As the nursing profession continues to expand and evolve, the interest in nurse entrepreneurship also grows. One of the most well-known resources for those interested in nurse entrepreneurship is NursePreneurs, founded by CEO Catie Harris, PhD, MBA, RN.
What started as a blog in 2016 focusing on teaching new nurses how to transition into nurse practitioner roles has evolved into a thriving business with over 14,000 nurses, 175 podcast episodes, and 250 businesses launched.
Harris answered questions on what’s driving nurse entrepreneurship and advice she has for nurses starting businesses.
Q: What common qualities in nurses do you see that’s driving them to seek entrepreneurship?
Harris: A lot of nurses are leaving the hospital setting under the notion that they’re burnt out. As I talk to these nurses, I don’t see burnout. These nurses are passionate about what they do, and they aren’t yet finished doing what they want to do. However, after so many years of service, their commitment and dedication hasn’t amounted to anything tangible. Nurses can’t really show what they have done for the last 20 years — except that they have amassed extraordinary insight and countless hours working with thousands of patients and families.
Q: You’ve talked about leveraging complaints or pain points as opportunities for innovation. Why do you think nurses are in a unique position to do so?
Harris: Nurses hear and see things that others do not. Our patients and families confide in us. As frontline workers, we know what the problems are, and nurses have an uncanny knack for innovative fixes for them. Nurses know how to delegate, work on a shoestring budget, and be resourceful with what is available. I can’t tell you how many meetings I’ve been in (without the frontline nurses), where the answer is always, “The nursing staff can do it — the nursing staff can be responsible for this or that.” Because management knows that nurses can fix problems.
What nurses don’t realize is just how valuable their innovative thinking and expertise is. That’s what NursePrenuers is focused on. We are on a mission to help them understand and start demanding more.
Q: What advice would you give to nurses to help them learn what type of leader they are? How might this help them grow their business model and personally?
Harris: What type of leader you are is an expression of your experience and what you have learned along the way. I had to learn about myself, what triggered me to respond, how to deal with challenges, and figure out what works for my team. Business is 90% about personal growth. You must be willing to go into business understanding that you will grow as a human in order to serve as an entrepreneur. And if you resist, your business will suffer.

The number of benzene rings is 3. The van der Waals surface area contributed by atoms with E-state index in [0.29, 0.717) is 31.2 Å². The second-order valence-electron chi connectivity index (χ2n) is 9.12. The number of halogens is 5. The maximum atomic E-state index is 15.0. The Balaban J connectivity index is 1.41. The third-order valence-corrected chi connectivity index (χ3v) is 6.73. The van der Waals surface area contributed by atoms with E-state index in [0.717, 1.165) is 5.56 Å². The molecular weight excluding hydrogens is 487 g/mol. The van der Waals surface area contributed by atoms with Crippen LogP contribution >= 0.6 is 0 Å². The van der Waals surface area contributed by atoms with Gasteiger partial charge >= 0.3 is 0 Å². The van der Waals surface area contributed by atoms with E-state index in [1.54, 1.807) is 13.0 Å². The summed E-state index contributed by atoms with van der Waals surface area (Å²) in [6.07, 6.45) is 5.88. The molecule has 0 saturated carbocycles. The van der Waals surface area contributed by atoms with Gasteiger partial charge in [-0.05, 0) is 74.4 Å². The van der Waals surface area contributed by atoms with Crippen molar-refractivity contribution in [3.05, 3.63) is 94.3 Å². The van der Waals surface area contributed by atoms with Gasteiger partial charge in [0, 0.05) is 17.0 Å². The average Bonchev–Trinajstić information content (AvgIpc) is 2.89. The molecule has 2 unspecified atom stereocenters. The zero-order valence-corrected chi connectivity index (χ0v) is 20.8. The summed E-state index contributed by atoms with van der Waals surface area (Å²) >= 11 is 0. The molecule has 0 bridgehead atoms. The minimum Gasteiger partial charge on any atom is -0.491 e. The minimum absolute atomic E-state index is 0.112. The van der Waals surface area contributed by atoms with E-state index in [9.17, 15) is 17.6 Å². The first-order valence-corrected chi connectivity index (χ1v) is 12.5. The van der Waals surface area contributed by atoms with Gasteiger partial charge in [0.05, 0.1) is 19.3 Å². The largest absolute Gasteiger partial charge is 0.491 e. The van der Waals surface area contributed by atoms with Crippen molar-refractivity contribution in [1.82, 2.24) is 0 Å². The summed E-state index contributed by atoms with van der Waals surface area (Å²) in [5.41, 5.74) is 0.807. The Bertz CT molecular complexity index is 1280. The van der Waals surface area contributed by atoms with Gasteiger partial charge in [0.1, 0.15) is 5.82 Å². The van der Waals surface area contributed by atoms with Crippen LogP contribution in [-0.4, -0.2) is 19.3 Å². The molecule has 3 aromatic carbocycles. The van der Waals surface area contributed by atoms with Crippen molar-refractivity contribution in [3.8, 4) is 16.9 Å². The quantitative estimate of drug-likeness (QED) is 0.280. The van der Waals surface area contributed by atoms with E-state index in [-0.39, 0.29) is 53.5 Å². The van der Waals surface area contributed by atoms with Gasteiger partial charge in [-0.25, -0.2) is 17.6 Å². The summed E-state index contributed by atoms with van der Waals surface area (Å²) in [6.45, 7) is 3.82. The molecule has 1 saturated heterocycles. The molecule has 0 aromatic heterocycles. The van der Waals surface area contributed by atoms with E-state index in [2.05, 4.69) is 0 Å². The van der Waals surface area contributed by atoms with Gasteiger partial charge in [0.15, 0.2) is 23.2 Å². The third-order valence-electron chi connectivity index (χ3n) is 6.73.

If I hadn’t found the courage to be taught, it could have destroyed everything. Not all coaching is warm and encouraging.
The best advice I can give nurses who want to start a business is this — listen to what the problem is, experiment with solutions, and allow yourself to be coached. If you believe in yourself and what you are trying to do, persistence will get you to where you want to go.
Q: You’ve talked about your best ideas coming to you when you’re away from the office or having downtime. Why do you think this is so beneficial for nurses to practice?
Harris: This is just a known fact. Some of the best ideas in history came from epiphanies that happened on the brink of sleep, in a daze, when someone stopped thinking about the problem so hard. Action negates thinking. If you are always doing things, you aren’t thinking.
Nurses believe they need to be doing something constantly. Three 12-hour shifts aren’t enough. They’ll try to fill the other four days of the week with extra jobs. I used to work five 12-hour shifts in addition to ten 12-hour night shifts a month. In all that working, I never had any good ideas. In fact, I probably did a lot of cellular damage by not sleeping properly. I didn’t do myself any favors. It took me six years to finish my PhD, because I couldn’t ever focus on completing it.
Finally, at one point I took off for another country for six weeks. I walked and walked and took up other activities. To the outside, it looked like I just gave up and went on vacation. But what really happened was I gave myself space to think. As soon as I came back, I finished my PhD within one semester.
My own team is (jokingly) terrified of me when I come back from vacation because I’ve had time to think, which means I have a million ideas to explode onto them. Working endless hours in the hospital, even in your business is non-productive. It works against you. If you want to be successful in business or in your career, you must carve out time to think and do things other than work.
Do yourself a favor and give up one or two of your current jobs to take time for yourself. This will give you the time and space to think about what you want and where you want to go. And there are so many possibilities!
Nurse entrepreneurship and more
Harris shared more insights during a NurseDot Podcast episode called “Becoming a Nurse Entrepreneur,” in which she chatted with host Cara Lunsford, RN, Vice President for Community for Relias and Nurse.com, about her entrepreneurial journey.
To talk about nurse entrepreneurship (and other topics) with our community of nurses, download the Nurse.com social networking app.
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